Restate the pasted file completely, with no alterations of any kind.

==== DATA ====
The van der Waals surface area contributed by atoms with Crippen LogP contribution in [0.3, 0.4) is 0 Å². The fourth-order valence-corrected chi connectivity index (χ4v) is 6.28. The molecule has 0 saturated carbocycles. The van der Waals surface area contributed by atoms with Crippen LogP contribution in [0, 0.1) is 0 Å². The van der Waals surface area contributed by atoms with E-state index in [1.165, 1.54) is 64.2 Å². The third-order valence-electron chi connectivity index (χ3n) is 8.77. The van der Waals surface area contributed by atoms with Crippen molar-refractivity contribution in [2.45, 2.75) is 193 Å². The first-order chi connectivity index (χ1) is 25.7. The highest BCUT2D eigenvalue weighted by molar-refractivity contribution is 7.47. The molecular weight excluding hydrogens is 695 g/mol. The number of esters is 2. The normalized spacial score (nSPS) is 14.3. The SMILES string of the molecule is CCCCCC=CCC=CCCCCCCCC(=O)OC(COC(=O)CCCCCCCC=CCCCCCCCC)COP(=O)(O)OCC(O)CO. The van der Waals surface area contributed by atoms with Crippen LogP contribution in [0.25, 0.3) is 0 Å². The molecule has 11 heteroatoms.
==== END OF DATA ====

The van der Waals surface area contributed by atoms with Crippen LogP contribution in [0.3, 0.4) is 0 Å². The fourth-order valence-corrected chi connectivity index (χ4v) is 6.28. The molecule has 0 saturated carbocycles. The van der Waals surface area contributed by atoms with Crippen LogP contribution in [0, 0.1) is 0 Å². The van der Waals surface area contributed by atoms with E-state index in [1.165, 1.54) is 64.2 Å². The third-order valence-electron chi connectivity index (χ3n) is 8.77. The van der Waals surface area contributed by atoms with Crippen molar-refractivity contribution in [2.45, 2.75) is 193 Å². The first-order chi connectivity index (χ1) is 25.7. The highest BCUT2D eigenvalue weighted by molar-refractivity contribution is 7.47. The molecular weight excluding hydrogens is 695 g/mol. The number of esters is 2. The normalized spacial score (nSPS) is 14.3. The SMILES string of the molecule is CCCCCC=CCC=CCCCCCCCC(=O)OC(COC(=O)CCCCCCCC=CCCCCCCCC)COP(=O)(O)OCC(O)CO. The van der Waals surface area contributed by atoms with Crippen LogP contribution in [0.25, 0.3) is 0 Å². The molecule has 11 heteroatoms.